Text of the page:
With gold hovering around record price levels again, does the recent surge suggest a breakout to much higher levels is imminent.
Author: Lawrence Williams
Posted: Wednesday , 02 Mar 2011
After a month or so in the doldrums after hitting a record high in December, the Middle East/North Africa (MENA) unrest has launched the gold price towards yet new highs, and at the time of writing the yellow metal was trading just above $1,430 an ounce in Europe.
In OTC trading in the U.S. yesterday a new all-time high had been breached temporarily.
Some observers, notably Julian Phillips of Gold Forecaster who is a regular writer on Mineweb, sees the latest move in the gold price as being a long-awaited breakout and now expects to see a move to new highs between $1,500 and $2,000 this year with higher prices thereafter.
Other pro-gold commentators will be even more bullish, but there will also be plenty of naysayers out there They just cannot recognise that the movement in the gold price defies what is nowadays deemed as normal investment logic because gold is hard-wired into the psyche of a large part of the world's population as the perennial wealth store and a hedge against bad times. When this coincides with external events like the MENA ‘uprisings' the pressure pushing the gold price up can be extremely strong.
Gold demand is currently being skewed by burgeoning offtake in the East - notably in China and India and other South and Far Eastern nations - where a sea change has been taking place in the wealth and investment potential of the population. This has been brought on by enormous advances in GDP and a corresponding growth in the numbers of people entering the potential gold-buying market, and in their disposable incomes.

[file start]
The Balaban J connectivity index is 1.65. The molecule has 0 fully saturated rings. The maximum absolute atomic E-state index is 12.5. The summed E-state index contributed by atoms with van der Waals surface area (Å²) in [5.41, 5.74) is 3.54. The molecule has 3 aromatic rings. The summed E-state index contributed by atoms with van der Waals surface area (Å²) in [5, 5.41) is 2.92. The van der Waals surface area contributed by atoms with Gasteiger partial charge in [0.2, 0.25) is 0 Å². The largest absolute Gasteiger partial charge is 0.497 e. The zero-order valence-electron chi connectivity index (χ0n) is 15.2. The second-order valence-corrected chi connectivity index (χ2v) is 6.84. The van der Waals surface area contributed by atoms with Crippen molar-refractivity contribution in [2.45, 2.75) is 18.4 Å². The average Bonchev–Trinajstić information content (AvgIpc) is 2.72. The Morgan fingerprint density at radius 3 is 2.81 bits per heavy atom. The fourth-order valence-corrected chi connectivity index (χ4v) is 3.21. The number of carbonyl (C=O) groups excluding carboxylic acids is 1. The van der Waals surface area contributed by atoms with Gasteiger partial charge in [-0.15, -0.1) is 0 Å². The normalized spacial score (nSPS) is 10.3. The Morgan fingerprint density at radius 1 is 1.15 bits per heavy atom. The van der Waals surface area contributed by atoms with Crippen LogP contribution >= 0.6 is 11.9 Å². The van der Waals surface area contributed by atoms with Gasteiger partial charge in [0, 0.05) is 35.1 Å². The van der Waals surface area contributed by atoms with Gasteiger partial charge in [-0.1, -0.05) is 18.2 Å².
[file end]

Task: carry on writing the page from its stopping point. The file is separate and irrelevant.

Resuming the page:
Probably nowhere is this being seen to more effect than China. Anecdotal reports indicated a tremendous surge in gold buying ahead of the Chinese New Year in early February - and by all accounts this is continuing after the New Year as the population is becoming increasingly nervous about inflation, which Chinese economists, seriously worried about the ‘export' effects on prices of the U.S. Quantitative Easing programs, view as Bernanke-inspired. There are reports of long lines developing again at shopping outlets selling gold and gold jewellery with demand running hugely ahead of the same time last year - a year in which Chinese demand reached record levels.
While China seems thus to be underpinning the gold price with ever growing frantic demand there is evidence, though, that other Asian markets are a little more cautious on the higher prices - perhaps in part because for the most part they are more established gold markets while China is much more of a new player. Even so, Asian gold buyers do have a penchant for hanging on to their gold and only selling in real necessity - it is not primarily a profit-taking trading market as seen in much of the West.
So at the moment we have perhaps a higher proportion of Western investors trading in and out of gold, hence its volatility and the limitations which tend to mitigate highs as profit taking comes in - although it does seem that the really big investors, like Soros and Paulson, are largely hanging on to their precious metals and not liquidating even a part of their holdings on the current high prices. Thus we have seen holdings in the SPDR Gold Trust ETF continuing to fall, although there is evidence in the past few days that the rate of decline has been easing and maybe we'll see a reversal in the next week or so dependent on global events.
The advances and retreats in precious metals prices in recent months have largely been on the perceptions of how well the U.S. and European economies are recovering from recession. As things are seen to improve the safe-haven appeal falls away and prices dip, and also better investment opportunities are seen elsewhere, although recent stock market weaknesses may mean this is a false perception.
But when adverse economic figures appear the reverse happens and interest returns to precious metals. Now, the current MENA troubles are putting serious pressure on the oil price and high oil prices are seen as potentially depressing the Western economies, hence the gold price surge. Should things quieten down in the MENA countries then gold and silver could retreat again. If the unrest spreads - notably to Saudi Arabia - then all bets are off and the sky could be the limit.
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